- Take precautions in hot and cold weather. For older animals, and those with arthritis or other health conditions, consult with a vet on an exercise plan.
- Select chew toys carefully. Every dog needs something to chew, especially puppies, who chew on objects to help get rid of their baby teeth. But make sure chewables can’t break or unravel. Nylon and plastic polymer bones are sturdy. Pressed rawhide is relatively risk free, but sheet rawhide can unravel posing choking dangers.
- Always keep dangerous chemicals and other potentially hazardous substances away from pets.
- Don’t let dogs play with toys in the form of shoes or clothes — they can’t differentiate from the real thing. If your dog is chewing on something forbidden, interrupt immediately with a firm “NO”!
- Never hit or kick animals for discipline. If verbal corrections are not successful, a noisemaker or brief squirt of water from a plant sprayer may be necessary to discourage bad behavior. But always give your pet lots of praise when correct behavior is displayed.
- By nature, dogs are pack animals. To gain their respect, you must avoid spoiling them, and instead show yourself as a clear “leader of the pack.”
Healthcare and Hygiene
- Good nutrition, moderation in exercise and safe toys are key to the long life of pets. But also your new dog, especially a puppy, will need extra attention to make it feel at home.
- When you bring your puppy to the vet, bring along a stool sample so a check for parasites can be made.
- Vaccinations for distemper, hepatitis, leptospirosis, para-influenza, parvo virus and rabies, are all essential.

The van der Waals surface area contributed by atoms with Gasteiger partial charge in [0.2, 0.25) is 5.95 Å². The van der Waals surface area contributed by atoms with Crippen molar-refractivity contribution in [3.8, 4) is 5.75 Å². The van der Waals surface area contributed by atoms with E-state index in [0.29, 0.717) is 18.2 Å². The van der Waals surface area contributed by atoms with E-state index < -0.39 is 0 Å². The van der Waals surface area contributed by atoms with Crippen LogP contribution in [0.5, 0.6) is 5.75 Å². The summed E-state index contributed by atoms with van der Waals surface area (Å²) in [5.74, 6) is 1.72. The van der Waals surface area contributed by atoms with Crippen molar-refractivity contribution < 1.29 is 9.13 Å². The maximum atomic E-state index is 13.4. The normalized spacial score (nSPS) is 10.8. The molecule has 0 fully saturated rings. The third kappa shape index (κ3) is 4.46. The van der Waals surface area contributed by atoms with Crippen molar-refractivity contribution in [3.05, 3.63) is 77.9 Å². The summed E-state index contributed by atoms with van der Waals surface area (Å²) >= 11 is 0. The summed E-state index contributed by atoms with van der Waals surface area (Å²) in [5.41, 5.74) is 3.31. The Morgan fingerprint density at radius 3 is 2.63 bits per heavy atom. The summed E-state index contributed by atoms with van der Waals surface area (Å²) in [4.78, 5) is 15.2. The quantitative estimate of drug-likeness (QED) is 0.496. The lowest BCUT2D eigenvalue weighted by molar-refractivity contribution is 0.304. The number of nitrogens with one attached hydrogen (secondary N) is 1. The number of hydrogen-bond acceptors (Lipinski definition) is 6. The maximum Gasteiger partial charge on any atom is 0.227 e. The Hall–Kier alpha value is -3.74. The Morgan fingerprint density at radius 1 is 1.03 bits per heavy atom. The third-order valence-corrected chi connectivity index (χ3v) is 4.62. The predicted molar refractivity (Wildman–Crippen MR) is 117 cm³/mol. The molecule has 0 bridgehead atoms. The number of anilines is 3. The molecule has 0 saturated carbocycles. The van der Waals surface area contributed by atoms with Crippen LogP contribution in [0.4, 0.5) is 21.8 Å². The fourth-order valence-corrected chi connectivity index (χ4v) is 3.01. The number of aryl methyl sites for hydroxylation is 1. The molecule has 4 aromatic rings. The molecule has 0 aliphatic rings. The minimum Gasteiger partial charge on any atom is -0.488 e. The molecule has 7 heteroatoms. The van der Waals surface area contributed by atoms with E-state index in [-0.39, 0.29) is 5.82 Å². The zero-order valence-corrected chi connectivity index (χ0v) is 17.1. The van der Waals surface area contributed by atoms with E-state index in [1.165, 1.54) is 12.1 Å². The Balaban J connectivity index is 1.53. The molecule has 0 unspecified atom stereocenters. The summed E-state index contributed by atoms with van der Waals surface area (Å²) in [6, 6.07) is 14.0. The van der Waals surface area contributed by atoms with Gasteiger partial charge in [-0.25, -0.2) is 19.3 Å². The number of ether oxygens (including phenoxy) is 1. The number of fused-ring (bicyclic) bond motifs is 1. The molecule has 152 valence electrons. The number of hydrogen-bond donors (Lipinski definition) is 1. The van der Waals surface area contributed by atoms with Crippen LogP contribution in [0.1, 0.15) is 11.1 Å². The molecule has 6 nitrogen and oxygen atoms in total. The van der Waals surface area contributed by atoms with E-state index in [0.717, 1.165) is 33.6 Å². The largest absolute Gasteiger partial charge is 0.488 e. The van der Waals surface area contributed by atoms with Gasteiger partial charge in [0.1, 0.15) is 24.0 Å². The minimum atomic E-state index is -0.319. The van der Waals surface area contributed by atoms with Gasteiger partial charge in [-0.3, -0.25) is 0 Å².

- Corna virus, bordatella brochiseptica and lyme disease are potentially lethal diseases for which vaccinations are often given routinely. Check with your vet!
- Heartworm is a serious problem in certain parts of the country and also requires preventative measures.
- Spaying and neutering will benefit your dog’s health. Spaying between 5 and 7 months (before the 12th month) can almost entirely eliminate the chances for breast cancer in females. Contrary to popular belief, spaying and neutering won’t change your dog’s personality or make it fat and lazy.
- Brush your dog’s teeth regularly. Dog toothbrushes and paste are available, quite effective and even enjoyed by most dogs. (Never use human toothpaste on pets!)
- Regular grooming is an important part of helping to control ticks, lice and fleas. Avoid supermarket gels. Ask your vet for a recommended flea control product. Home, yard and your pet are all sources of fleas and must be attacked at the same time.
- Some barking is normal for a dog. If it seems excessive, find out why. Discourage too much barking with a sharp “QUIET!” followed by praise when your pet does quiet down.
Prevention: Key to Mutual Enjoyment
After four or five months, your new pet will be ready for a big step in adapting to your household — formal training. Training is one of the many ways you can prevent future problems with your pet. And if you stop problems before they start, you’ve greatly increased the odds of your pet leading a happy and healthy life. Maybe you can’t teach an old dog new tricks, but with proper diet, exercise and regular visits to the vet, you should be able to enjoy the company of your adopted pet for a long time.